What Is the Best Way to Approach Addiction Treatment and Recovery?

What Is the Best Way to Approach Addiction Treatment and Recovery?

In the 60s there was an epidemic in the United States regarding our youth and their drug addictions. It soon became time to think beyond the box in order to assist them. Most addicts knew they needed long-term help and that the most important factor in their treatment was to separate themselves from the temptation of seeing drugs and to enter a support group of peers.

Our healthcare system, at that time, consisted of hospitals, mental institutes, religious paths, and short-term and street programs that housed addicts. These approaches were grossly negligent in providing what addicts needed, according to NJ.com, and eventually programs ventured into self-help and more long-term treatment and recovery programs. These programs were more effective in retaining the addict for treatment and getting them on a path towards long-term recovery.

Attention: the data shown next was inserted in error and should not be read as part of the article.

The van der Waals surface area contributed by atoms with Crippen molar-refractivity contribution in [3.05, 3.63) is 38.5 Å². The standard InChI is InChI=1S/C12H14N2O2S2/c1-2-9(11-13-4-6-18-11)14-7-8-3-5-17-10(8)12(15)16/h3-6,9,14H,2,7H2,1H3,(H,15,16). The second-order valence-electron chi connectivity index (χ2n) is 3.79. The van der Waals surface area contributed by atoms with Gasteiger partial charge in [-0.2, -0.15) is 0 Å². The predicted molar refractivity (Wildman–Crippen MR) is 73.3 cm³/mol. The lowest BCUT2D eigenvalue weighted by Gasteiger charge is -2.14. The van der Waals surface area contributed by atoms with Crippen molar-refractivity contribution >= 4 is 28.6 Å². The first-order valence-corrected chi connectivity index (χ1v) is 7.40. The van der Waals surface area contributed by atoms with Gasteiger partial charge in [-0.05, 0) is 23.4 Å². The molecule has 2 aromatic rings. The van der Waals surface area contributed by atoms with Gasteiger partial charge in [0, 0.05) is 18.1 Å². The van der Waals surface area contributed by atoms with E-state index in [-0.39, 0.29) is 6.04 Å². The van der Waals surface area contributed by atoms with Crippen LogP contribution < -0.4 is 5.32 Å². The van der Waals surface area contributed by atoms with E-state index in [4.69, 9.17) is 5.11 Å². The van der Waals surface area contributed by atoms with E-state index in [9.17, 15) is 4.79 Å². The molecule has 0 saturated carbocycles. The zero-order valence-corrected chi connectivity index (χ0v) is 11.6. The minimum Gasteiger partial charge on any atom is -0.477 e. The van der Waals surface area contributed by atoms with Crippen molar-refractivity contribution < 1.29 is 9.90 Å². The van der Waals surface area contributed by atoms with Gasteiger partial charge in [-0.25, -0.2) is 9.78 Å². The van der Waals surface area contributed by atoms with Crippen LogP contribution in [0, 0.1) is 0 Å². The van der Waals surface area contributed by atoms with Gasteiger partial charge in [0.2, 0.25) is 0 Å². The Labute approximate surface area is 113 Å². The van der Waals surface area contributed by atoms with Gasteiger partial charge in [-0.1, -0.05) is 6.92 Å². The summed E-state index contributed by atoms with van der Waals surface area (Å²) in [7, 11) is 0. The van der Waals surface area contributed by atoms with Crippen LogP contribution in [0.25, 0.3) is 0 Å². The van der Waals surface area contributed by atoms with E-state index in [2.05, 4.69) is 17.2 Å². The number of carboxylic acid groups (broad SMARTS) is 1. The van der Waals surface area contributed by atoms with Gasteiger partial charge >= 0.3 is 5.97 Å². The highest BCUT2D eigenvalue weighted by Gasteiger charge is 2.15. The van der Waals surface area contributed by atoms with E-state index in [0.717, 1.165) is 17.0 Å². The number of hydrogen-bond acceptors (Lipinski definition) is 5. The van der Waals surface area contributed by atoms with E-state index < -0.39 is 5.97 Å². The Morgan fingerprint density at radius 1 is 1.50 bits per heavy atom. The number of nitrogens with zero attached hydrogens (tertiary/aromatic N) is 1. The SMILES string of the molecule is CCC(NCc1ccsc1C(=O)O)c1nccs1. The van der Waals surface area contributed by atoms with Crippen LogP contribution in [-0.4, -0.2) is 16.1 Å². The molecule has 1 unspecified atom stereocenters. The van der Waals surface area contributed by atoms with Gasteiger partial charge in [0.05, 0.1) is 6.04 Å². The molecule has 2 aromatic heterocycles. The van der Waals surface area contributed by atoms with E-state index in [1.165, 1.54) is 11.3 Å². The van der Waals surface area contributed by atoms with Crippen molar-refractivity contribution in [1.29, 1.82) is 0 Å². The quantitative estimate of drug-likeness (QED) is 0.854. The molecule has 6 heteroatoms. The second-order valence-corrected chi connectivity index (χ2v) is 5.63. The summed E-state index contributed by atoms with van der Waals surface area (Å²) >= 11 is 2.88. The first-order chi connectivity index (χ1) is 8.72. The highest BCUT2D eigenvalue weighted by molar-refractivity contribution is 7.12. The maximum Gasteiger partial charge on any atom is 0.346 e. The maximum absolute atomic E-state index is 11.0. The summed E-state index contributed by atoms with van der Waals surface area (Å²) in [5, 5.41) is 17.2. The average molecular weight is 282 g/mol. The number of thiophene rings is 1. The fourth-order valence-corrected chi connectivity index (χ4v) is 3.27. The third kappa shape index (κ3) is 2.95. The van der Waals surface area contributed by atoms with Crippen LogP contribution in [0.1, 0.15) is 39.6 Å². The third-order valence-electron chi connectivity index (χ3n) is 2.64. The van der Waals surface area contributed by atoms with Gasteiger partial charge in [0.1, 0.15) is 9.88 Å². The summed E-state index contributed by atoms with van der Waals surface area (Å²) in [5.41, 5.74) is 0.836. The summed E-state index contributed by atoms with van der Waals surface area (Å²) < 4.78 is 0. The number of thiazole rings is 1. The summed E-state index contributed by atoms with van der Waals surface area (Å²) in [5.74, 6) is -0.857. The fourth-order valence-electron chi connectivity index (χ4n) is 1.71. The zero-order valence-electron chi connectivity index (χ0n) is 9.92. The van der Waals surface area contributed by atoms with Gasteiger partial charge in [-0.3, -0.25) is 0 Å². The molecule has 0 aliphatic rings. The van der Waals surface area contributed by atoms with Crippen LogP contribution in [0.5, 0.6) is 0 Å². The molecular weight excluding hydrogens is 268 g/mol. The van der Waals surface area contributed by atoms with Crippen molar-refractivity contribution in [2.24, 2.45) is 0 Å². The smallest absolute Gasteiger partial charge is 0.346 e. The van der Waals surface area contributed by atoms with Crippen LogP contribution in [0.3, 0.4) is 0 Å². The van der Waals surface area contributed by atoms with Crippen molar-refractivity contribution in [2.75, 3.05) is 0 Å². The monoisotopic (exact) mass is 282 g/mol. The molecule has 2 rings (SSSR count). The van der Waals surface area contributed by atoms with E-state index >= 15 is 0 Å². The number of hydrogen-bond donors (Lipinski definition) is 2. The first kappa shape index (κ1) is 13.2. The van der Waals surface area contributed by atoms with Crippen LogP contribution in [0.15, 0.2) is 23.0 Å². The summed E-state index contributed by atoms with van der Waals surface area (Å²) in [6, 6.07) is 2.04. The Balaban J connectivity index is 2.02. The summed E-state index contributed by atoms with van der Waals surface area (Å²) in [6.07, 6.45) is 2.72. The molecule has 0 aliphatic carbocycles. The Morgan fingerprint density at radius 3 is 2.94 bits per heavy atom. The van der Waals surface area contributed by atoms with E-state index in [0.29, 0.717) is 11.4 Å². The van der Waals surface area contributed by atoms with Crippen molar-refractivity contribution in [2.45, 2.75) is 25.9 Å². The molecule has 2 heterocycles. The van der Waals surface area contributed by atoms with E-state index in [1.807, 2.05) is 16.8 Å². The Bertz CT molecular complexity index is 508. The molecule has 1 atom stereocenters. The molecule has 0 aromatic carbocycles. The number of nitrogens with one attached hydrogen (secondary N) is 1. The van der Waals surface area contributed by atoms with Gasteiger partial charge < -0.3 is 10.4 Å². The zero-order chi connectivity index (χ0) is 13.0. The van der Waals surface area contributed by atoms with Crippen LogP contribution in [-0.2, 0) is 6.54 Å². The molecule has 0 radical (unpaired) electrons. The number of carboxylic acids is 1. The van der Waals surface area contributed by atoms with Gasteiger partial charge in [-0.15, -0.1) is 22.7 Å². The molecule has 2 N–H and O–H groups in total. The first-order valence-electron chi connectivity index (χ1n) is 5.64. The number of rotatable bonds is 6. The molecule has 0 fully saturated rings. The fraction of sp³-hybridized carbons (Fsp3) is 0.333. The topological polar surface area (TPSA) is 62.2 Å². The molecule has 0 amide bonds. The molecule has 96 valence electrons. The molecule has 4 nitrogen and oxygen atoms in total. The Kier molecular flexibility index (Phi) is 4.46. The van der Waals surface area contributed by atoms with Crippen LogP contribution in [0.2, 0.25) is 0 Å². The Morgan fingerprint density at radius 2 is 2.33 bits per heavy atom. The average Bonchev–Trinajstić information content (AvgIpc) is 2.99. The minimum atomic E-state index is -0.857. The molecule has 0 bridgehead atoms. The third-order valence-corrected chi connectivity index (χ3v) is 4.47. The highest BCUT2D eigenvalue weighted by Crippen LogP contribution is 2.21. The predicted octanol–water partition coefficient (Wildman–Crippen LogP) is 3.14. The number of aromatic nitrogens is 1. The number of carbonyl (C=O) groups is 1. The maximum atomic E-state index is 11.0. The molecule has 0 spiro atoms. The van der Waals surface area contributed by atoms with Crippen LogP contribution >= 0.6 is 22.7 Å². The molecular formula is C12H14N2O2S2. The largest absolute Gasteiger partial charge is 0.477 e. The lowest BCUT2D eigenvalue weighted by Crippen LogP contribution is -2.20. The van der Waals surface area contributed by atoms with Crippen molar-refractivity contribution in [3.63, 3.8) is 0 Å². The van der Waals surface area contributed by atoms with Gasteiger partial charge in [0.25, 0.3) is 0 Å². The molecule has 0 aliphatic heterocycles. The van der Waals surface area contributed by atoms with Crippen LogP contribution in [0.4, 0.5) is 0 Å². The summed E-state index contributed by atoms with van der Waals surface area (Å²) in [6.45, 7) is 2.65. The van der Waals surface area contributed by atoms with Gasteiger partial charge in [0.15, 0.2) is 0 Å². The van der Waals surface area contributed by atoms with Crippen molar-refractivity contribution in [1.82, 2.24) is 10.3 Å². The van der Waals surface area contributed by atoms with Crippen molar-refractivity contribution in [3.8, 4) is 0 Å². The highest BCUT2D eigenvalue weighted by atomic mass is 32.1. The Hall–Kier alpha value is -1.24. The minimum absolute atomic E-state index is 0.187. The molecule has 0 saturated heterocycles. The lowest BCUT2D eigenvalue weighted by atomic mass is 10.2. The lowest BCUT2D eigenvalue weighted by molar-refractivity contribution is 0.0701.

In the past three to four years, there have been a number of avenues to help with detox and continuum care to meet the needs of those with addiction – and there has been plenty of research on their effectiveness. The role of the addict in helping themselves continues to be the mainstay of effectiveness in their recovery and ongoing treatment.

However, the federal government seems to be moving us back in time by favoring the short-term method popular in the 1960s. The role of the addict helping themselves is not part of the equation. The ACA, or Affordable Care Act, gives no mention of the need for long-term treatment as part of the plan for helping addicts. There is little reference to the addict helping themselves as part of the approach to recovery.

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